Southsea man who suffered a stroke during FA Cup Final four years ago says more understanding of condition is needed

Martin Shaw from Southsea who says it is impossible to find work following a stroke.'Picture: Ian Hargreaves (110819-3)
Martin Shaw from Southsea who says it is impossible to find work following a stroke.'Picture: Ian Hargreaves (110819-3)
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EFFECTS of a stroke last for a long time after you leave hospital – and people don’t understand that.

That is how Martin Shaw from Southsea feels after suffering a stroke in May 2015 while watching Arsenal beat Aston Villa in the FA Cup Final on TV.

Martin Shaw 'Picture: Ian Hargreaves  (110819-1)

Martin Shaw 'Picture: Ian Hargreaves (110819-1)

The 61-year-old said: ‘My right arm felt heavy. I put it down to the fact I drank a couple of cans of beer watching the football. I assumed it would just go away.

‘I woke up about 3am and realised that I could not feel my right side.’

The following day Martin was taken by ambulance to Queen Alexandra Hospital in Cosham.

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Four years on Martin says he is still feeling the knock-on effects of a stroke and suffers with a limp, problems with balance and dexterity and depression.

He said: ‘It’s important that people understand more. It doesn’t just cause inconvenience for a while. The effects can be long-lasting.’

Martin was unemployed when he had his stroke after being made redundant by the Land Registry and has applied for more than 400 jobs and only landed one short-term role.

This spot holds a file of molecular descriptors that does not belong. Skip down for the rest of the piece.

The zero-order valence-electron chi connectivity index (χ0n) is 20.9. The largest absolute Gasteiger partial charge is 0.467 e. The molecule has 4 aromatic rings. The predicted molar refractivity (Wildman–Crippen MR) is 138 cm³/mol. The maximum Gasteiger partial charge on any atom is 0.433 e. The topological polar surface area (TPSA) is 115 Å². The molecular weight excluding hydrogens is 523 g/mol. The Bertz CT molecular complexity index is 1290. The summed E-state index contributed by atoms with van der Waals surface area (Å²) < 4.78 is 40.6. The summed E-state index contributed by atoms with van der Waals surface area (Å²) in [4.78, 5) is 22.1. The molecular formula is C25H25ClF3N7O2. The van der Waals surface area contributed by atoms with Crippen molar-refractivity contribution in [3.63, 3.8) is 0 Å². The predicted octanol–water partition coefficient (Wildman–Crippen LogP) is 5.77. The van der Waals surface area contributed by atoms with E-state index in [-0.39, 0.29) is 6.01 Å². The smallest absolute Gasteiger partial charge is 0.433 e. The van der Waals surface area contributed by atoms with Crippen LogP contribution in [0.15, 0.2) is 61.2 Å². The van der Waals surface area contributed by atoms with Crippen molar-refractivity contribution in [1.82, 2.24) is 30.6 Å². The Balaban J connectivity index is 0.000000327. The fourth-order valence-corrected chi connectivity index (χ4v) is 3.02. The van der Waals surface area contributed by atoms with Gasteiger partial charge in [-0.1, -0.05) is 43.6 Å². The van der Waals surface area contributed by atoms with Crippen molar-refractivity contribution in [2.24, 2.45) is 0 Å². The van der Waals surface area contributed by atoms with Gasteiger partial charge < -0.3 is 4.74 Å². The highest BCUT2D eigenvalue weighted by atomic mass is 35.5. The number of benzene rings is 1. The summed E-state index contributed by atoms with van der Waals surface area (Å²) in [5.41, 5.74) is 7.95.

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He said: ‘I don’t go anywhere for nights out because I haven’t got the money. It gets me down a lot because I miss out on anything that’s enriching culturally.

‘We used to go to a lot of rock concerts but I simply can’t afford it now. We have enough to get by and cover the basics but that’s all.’

Volunteering has kept Martin busy and he has been supported by the Stroke Association, which gave him money which he used to buy a guitar and a bus pass.

He said: ‘The association has been a tower of strength in the face of misunderstanding.

‘Playing the guitar helps my dexterity. I had been depressed and this has helped me immensely.

‘Most stroke survivors do not want sympathy, but a bit of understanding.’

Juliet Bouverie, chief executive of the Stroke Association, said: ‘Life changes instantly after a stroke, and the condition can have a huge cost, not only to people’s finances, but also to their health, independence and relationships. Not enough people realise the wider impacts that stroke can bring.’

For advice and support, visit the Stroke Association’s website www.stroke.org.uk